Columbae preserves ‘anti-war’ co-op status

Columbae preserves ‘anti-war’ co-op status

Columbae will retain its status as a co-op and its social justice theme for next academic year according to University communication sent to house leaders Monday. 

The residence was previously slated for conversion to a self-op next year after failing to garner enough pre-assignments to fill the house. However, student-led efforts over the weekend managed to fill those slots. 

“We have decided that Columbae will remain open as a co-op for the 2024-25 academic year,” wrote C. Matthew Snipp, interim vice provost for student affairs. Snipp wrote that “the outstanding engagement demonstrated by the Columbae community” contributed to the University’s choice.

Because of student efforts, Residential Education “received a sufficient number of committed applicants to sustain the vibrant co-op culture that Columbae is known for,” Snipp wrote. 

An incoming resident assistant Jason Hu ’26 told The Daily the student leaders were thrilled to see community members rally around Columbae. While they were disappointed ResED didn’t work with student leaders prior to the initial decision, “we couldn’t be more grateful for the incredible support that we received from the student body and outspoken alumni,” Hu wrote.

Co-ops, or cooperative houses, operate on student self-governance, including cook and clean shifts.

As one of the first co-ops at Stanford, Columbae played a prominent role in campus protests against the Vietnam War in the 1970s and in anti-apartheid protests during the 1980s and 1990s. The house was a hub for pro-Palestine protests on campus in the past year. Residents placed a “Zionism is Genocide” banner on the house, which opened a New York Times opinion about campus discourse on the Israel-Gaza war.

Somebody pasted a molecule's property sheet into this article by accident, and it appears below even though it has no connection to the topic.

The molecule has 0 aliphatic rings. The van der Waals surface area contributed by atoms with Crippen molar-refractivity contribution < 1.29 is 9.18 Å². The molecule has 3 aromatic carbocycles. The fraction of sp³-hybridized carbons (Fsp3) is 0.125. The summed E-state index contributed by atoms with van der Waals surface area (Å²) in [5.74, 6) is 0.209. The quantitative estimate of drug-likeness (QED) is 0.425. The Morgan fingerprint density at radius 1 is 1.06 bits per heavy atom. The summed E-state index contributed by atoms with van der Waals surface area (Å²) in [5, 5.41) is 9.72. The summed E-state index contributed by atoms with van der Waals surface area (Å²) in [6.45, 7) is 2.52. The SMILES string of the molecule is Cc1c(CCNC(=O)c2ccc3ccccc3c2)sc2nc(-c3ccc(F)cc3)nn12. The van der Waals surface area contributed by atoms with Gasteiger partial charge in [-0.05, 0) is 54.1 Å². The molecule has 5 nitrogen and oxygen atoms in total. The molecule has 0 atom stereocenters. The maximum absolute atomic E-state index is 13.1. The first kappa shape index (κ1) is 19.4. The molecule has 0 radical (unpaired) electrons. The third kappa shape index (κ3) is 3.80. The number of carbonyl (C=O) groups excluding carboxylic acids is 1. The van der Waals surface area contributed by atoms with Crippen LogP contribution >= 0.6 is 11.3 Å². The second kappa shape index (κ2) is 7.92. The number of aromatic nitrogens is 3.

Last Tuesday, University administrators emailed student leaders that the house would be converted into a self-op next year. 

According to an email from Snipp obtained by The Daily, only four students applied to live in Columbae during the regular themed house and co-op pre-assignment period from April 1 to April 10. 

But student leaders at Columbae circulated a petition to save the house’s co-op status, which received around 1,800 signatures from current students, alumni and community members within two days.

Alongside other efforts from Columbae student leaders, this demonstration of support allowed the house to open another round of pre-assignment.

After the second round of pre-assignment, which was open from Thursday to Sunday, the house received the requisite number of applications to continue as a co-op, Snipp wrote.

“Columbae’s 54-year tradition of students living and learning in an experimental, social-justice themed house continues to be strong,” Hu wrote.

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